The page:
I hadn't looked beyond the abstract. You complain about notation. Draw a block diagram, I say. Is there an input by which the "search" could gain information about "where to look"? No! Socalled search is intrinsically uninformed. Dembski, Ewert, and Marks will evade the most simple of challenges, and continue to grow a denser and denser thicket of mythomatics.
Information can be put in by the inspector and the nominator (or obfuscator ii and obfuscator iv). There are a couple of problems with this paper, the main one is IMO this sentence of page 37:
"In this way, an arbitrary search S can be represented as a single probability distribution or measure μs on the original search space Ω."
If we have a search space of two elements and are allowed two guesses, we will find the target. How is this described by a measure on Ω? I assume that Dembski introduced the discriminator (obfuscator v) to make it one, but that's  as you say so aptly  mythomatics.
This amounts to shaving off the corners of a square peg, and sticking it into a round hole. In "The Search for a Search," Dembski and Marks faced insuperable problems with baselevel algorithms drawing samples of size greater than 1. So they've forced the algorithms to generate singleton samples (after a maximum of m queries). And they have the chutzpah to pretend that they've accommodated genetic algorithms, which are sometimes used to produce diverse populations.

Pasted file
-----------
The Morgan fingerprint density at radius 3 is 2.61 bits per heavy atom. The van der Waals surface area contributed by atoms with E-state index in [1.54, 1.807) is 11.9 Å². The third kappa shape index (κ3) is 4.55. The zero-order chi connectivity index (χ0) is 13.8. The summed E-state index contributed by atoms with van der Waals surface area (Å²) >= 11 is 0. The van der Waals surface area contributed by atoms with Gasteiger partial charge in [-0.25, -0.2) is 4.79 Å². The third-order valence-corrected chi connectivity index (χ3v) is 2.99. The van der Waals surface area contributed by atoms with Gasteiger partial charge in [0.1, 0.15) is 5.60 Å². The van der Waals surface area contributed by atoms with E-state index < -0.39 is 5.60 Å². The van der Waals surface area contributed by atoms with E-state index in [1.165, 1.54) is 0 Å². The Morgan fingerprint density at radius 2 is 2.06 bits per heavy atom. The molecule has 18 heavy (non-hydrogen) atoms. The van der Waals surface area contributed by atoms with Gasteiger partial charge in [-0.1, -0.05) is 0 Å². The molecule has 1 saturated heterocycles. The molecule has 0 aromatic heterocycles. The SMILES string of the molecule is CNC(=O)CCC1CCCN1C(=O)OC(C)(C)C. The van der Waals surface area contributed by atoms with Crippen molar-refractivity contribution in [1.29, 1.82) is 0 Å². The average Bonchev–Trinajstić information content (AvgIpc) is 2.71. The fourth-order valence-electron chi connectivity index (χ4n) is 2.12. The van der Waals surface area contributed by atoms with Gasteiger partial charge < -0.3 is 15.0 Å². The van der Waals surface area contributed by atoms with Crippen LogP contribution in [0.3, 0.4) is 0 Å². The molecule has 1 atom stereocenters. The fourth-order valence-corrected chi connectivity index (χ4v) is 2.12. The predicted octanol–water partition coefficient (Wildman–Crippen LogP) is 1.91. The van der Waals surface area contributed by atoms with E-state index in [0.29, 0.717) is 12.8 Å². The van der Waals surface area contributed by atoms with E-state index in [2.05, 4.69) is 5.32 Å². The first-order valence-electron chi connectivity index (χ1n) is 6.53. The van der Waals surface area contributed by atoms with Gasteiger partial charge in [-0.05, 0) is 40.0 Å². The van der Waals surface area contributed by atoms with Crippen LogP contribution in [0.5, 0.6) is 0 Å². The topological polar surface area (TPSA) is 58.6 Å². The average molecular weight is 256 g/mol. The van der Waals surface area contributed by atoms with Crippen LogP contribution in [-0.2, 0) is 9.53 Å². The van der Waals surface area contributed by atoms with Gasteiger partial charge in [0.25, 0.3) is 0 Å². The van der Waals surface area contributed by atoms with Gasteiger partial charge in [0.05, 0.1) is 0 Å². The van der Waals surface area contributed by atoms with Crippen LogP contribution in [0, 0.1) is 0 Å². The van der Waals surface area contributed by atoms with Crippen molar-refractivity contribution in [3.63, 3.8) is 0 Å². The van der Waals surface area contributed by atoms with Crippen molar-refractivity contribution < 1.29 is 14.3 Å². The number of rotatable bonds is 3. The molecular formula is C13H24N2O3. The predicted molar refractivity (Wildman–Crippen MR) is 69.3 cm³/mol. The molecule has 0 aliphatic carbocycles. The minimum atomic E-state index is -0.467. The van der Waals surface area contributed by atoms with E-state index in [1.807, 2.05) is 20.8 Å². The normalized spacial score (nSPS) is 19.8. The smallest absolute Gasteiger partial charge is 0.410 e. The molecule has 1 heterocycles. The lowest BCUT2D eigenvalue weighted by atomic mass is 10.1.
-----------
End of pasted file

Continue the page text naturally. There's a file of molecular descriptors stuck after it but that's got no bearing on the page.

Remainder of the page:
It is all about smokes and mirrors  so very apt for the 2011 Cornell Conference on Biological Information (perhaps better named the 2011 School of Hotel Administration Gathering on Creationism).
The "Call for Pagers"

This is an actual solicitation I just received:
*ijcsiet journal call for pagers november 2014 International Journal of
Computer Science Information and...
For the King

My son Gordon and his friend Colby are working on a new game called "For
the King." It looks really cool. (I'm playing with an early version.)
Check out ...
Would E.T. notice an icon of ID creationism?

Robert J. Marks II in his article on IDC in the conservative political
outlet *Human Events*:
Yet we all agree that a picture of Mount Rushmore with th...
I hadn't looked beyond the abstract. You complain about notation. Draw a block diagram, I say. Is there an input by which the "search" could gain information about "where to look"? No! Socalled search is intrinsically uninformed. Dembski, Ewert, and Marks will evade the most simple of challenges, and continue to grow a denser and denser thicket of mythomatics.
ReplyDeleteInformation can be put in by the inspector and the nominator (or obfuscator ii and obfuscator iv). There are a couple of problems with this paper, the main one is IMO this sentence of page 37:
ReplyDelete"In this way, an arbitrary search S can be represented as a single probability distribution or measure μs on the original search space Ω."
If we have a search space of two elements and are allowed two guesses, we will find the target. How is this described by a measure on Ω? I assume that Dembski introduced the discriminator (obfuscator v) to make it one, but that's  as you say so aptly  mythomatics.
This amounts to shaving off the corners of a square peg, and sticking it into a round hole. In "The Search for a Search," Dembski and Marks faced insuperable problems with baselevel algorithms drawing samples of size greater than 1. So they've forced the algorithms to generate singleton samples (after a maximum of m queries). And they have the chutzpah to pretend that they've accommodated genetic algorithms, which are sometimes used to produce diverse populations.
ReplyDeleteIt is all about smokes and mirrors  so very apt for the 2011 Cornell Conference on Biological Information (perhaps better named the 2011 School of Hotel Administration Gathering on Creationism).
ReplyDelete